After visiting one family home, we travelled to another family's home. Here, the family specializes in local Andean music. They showed us how they created the pan flute, gave us a music demonstration and even allowed us to try our hand at making our own flute!




After our flutes had been made, we walked (read: paraded playing out flutes loudly #theAmericanshavearrived) down the street. In the town, we stumbled across a local festival celebrating some kind of harvest (I think). Men dressed in women's costumes and women in men's costumes danced all along the square just being happy, happy people celebrating who knows what. Okay you see that little alleyway all the way to the right of the picture? After someone in costume tried to seduce IPM and I (don't worry it was in a friendly, festival manner), we walked down that alleyway to meet yet another Ecuadorian family. 




This family specializes in weaving of many different textiles using natural dyes and alpaca wool. This man here is José, he is the master of weaving at this particular family shop. I think that I saw at least 20 textiles with his name embroidered in the bottom.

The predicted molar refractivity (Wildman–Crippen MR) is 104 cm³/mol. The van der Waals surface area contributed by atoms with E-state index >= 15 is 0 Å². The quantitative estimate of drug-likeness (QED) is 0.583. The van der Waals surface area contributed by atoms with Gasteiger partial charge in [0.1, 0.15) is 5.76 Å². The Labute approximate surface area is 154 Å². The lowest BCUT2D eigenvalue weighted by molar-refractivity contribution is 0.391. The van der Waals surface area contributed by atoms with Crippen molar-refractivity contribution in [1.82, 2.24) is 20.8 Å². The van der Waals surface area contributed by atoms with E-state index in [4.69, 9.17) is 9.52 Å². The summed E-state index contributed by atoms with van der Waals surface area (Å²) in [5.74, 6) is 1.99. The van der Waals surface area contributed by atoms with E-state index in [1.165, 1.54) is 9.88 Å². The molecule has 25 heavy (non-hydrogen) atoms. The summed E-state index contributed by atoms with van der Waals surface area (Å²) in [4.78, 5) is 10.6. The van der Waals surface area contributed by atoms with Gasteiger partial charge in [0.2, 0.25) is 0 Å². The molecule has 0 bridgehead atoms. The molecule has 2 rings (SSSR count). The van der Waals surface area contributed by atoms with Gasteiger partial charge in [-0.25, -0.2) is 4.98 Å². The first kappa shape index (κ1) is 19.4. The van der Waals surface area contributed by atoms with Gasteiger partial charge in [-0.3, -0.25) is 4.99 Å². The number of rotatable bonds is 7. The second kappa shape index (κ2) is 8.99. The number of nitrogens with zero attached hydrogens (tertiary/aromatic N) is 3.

After a day of exploring, it was time to visit out hacienda (hotel) nestled in the Ecuadorian highlands for the first time. We were welcomed into yet another family's 300 year home with a beautiful peacock. 

Funny back story: IPM and I were quoting the movie "Up" like the entire trip. "Good afternoon, my name is Russell. And I’m a Wilderness Explorer in tribe 54, sweat lodge 12. Are you in need of any assistance today, sir?”, "It's like America, but south.", "Kevin's a girl?" just to name a few. But that night eating dinner we kept hearing calls from some wildlife creature that sounded almost prehistoric. Later we found out that the call was coming from the peacock. It sounded just like the bird, Kevin, from "Up". So naturally, IPM and I called the peacock "Kevin" for the rest of the trip.


Every aspect of the hacienda was very Ecuadorian, from the colorful interiors to the lush exteriors. 

There was even a room for wifi, a first Instagram post in almost one day!!! #gasp



Look at little Kevin showing off, Kevinita (nickname for the female peacock) was very unimpressed by his performance. 



At last, when it became bedtime, the temperature had dropped to at least 40 degrees. After shivering our way from the main house where dinner was held to the little building that our room was, IPM and I were greeted with an alpaca blanket draped over our beds, a fire in the wood stove and a hot water bottle in our beds. This could not be a more perfect ending for a more perfect day. 

Side note - the Ecuadorians really know how to celebrate the harvest! They were partying, playing music, singing and celebrating to at least 3 in the morning! 

Come back next week for part two of the Ecuadorian Highlands. 

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1 comment

  1. Lucky girls to have such an incredible adventure! #envious GM

    ReplyDelete